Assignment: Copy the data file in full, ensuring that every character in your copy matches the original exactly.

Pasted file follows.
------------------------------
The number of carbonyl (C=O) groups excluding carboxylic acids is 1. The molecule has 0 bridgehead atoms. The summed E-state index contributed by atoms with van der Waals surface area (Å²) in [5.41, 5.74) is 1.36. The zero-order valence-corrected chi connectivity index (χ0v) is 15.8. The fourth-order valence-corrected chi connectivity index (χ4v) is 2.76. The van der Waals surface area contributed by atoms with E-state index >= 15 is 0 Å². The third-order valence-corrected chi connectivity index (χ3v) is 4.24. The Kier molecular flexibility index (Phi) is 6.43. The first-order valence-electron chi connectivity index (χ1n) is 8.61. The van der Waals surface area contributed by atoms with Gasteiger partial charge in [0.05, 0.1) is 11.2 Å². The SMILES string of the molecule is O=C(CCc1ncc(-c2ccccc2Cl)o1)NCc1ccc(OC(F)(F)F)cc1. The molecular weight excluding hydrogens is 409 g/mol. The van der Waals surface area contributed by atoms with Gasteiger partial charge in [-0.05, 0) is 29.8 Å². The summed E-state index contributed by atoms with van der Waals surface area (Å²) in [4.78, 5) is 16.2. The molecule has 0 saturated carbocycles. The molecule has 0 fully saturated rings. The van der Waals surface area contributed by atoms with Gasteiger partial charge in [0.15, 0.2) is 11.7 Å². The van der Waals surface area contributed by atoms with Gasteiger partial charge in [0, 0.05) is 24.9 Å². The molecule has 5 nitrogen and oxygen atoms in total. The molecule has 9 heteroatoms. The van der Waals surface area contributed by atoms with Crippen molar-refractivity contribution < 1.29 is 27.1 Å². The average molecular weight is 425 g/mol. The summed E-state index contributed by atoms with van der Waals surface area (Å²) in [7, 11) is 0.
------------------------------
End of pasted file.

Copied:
The number of carbonyl (C=O) groups excluding carboxylic acids is 1. The molecule has 0 bridgehead atoms. The summed E-state index contributed by atoms with van der Waals surface area (Å²) in [5.41, 5.74) is 1.36. The zero-order valence-corrected chi connectivity index (χ0v) is 15.8. The fourth-order valence-corrected chi connectivity index (χ4v) is 2.76. The van der Waals surface area contributed by atoms with E-state index >= 15 is 0 Å². The third-order valence-corrected chi connectivity index (χ3v) is 4.24. The Kier molecular flexibility index (Phi) is 6.43. The first-order valence-electron chi connectivity index (χ1n) is 8.61. The van der Waals surface area contributed by atoms with Gasteiger partial charge in [0.05, 0.1) is 11.2 Å². The SMILES string of the molecule is O=C(CCc1ncc(-c2ccccc2Cl)o1)NCc1ccc(OC(F)(F)F)cc1. The molecular weight excluding hydrogens is 409 g/mol. The van der Waals surface area contributed by atoms with Gasteiger partial charge in [-0.05, 0) is 29.8 Å². The summed E-state index contributed by atoms with van der Waals surface area (Å²) in [4.78, 5) is 16.2. The molecule has 0 saturated carbocycles. The molecule has 0 fully saturated rings. The van der Waals surface area contributed by atoms with Gasteiger partial charge in [0.15, 0.2) is 11.7 Å². The van der Waals surface area contributed by atoms with Gasteiger partial charge in [0, 0.05) is 24.9 Å². The molecule has 5 nitrogen and oxygen atoms in total. The molecule has 9 heteroatoms. The van der Waals surface area contributed by atoms with Crippen molar-refractivity contribution < 1.29 is 27.1 Å². The average molecular weight is 425 g/mol. The summed E-state index contributed by atoms with van der Waals surface area (Å²) in [7, 11) is 0.